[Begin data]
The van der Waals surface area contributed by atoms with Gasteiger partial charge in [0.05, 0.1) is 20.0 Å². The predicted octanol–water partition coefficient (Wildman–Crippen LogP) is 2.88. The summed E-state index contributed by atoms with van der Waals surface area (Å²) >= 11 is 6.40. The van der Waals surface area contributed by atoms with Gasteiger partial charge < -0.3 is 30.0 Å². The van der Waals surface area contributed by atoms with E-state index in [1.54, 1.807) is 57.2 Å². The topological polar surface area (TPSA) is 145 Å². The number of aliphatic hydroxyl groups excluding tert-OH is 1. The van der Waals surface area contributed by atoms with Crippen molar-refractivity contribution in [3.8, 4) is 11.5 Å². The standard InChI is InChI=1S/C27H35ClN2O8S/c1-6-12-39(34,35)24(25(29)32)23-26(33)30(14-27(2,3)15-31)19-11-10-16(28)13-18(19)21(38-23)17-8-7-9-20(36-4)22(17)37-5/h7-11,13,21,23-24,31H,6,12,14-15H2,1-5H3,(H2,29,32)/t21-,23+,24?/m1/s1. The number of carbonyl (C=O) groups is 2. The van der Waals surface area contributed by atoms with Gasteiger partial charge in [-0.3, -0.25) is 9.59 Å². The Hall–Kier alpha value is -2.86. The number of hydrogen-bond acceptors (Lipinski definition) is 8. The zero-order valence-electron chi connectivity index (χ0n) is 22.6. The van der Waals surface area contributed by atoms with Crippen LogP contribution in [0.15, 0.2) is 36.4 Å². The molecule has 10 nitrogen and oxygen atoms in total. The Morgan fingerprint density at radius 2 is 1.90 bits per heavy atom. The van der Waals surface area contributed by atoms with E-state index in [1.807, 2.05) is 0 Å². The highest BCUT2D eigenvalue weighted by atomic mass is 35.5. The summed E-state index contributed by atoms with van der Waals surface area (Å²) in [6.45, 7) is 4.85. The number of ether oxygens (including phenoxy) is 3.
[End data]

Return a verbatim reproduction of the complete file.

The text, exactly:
The van der Waals surface area contributed by atoms with Gasteiger partial charge in [0.05, 0.1) is 20.0 Å². The predicted octanol–water partition coefficient (Wildman–Crippen LogP) is 2.88. The summed E-state index contributed by atoms with van der Waals surface area (Å²) >= 11 is 6.40. The van der Waals surface area contributed by atoms with Gasteiger partial charge < -0.3 is 30.0 Å². The van der Waals surface area contributed by atoms with E-state index in [1.54, 1.807) is 57.2 Å². The topological polar surface area (TPSA) is 145 Å². The number of aliphatic hydroxyl groups excluding tert-OH is 1. The van der Waals surface area contributed by atoms with Crippen molar-refractivity contribution in [3.8, 4) is 11.5 Å². The standard InChI is InChI=1S/C27H35ClN2O8S/c1-6-12-39(34,35)24(25(29)32)23-26(33)30(14-27(2,3)15-31)19-11-10-16(28)13-18(19)21(38-23)17-8-7-9-20(36-4)22(17)37-5/h7-11,13,21,23-24,31H,6,12,14-15H2,1-5H3,(H2,29,32)/t21-,23+,24?/m1/s1. The number of carbonyl (C=O) groups is 2. The van der Waals surface area contributed by atoms with Gasteiger partial charge in [-0.3, -0.25) is 9.59 Å². The Hall–Kier alpha value is -2.86. The number of hydrogen-bond acceptors (Lipinski definition) is 8. The zero-order valence-electron chi connectivity index (χ0n) is 22.6. The van der Waals surface area contributed by atoms with Crippen LogP contribution in [0.15, 0.2) is 36.4 Å². The molecule has 10 nitrogen and oxygen atoms in total. The Morgan fingerprint density at radius 2 is 1.90 bits per heavy atom. The van der Waals surface area contributed by atoms with E-state index in [1.807, 2.05) is 0 Å². The highest BCUT2D eigenvalue weighted by atomic mass is 35.5. The summed E-state index contributed by atoms with van der Waals surface area (Å²) in [6.45, 7) is 4.85. The number of ether oxygens (including phenoxy) is 3.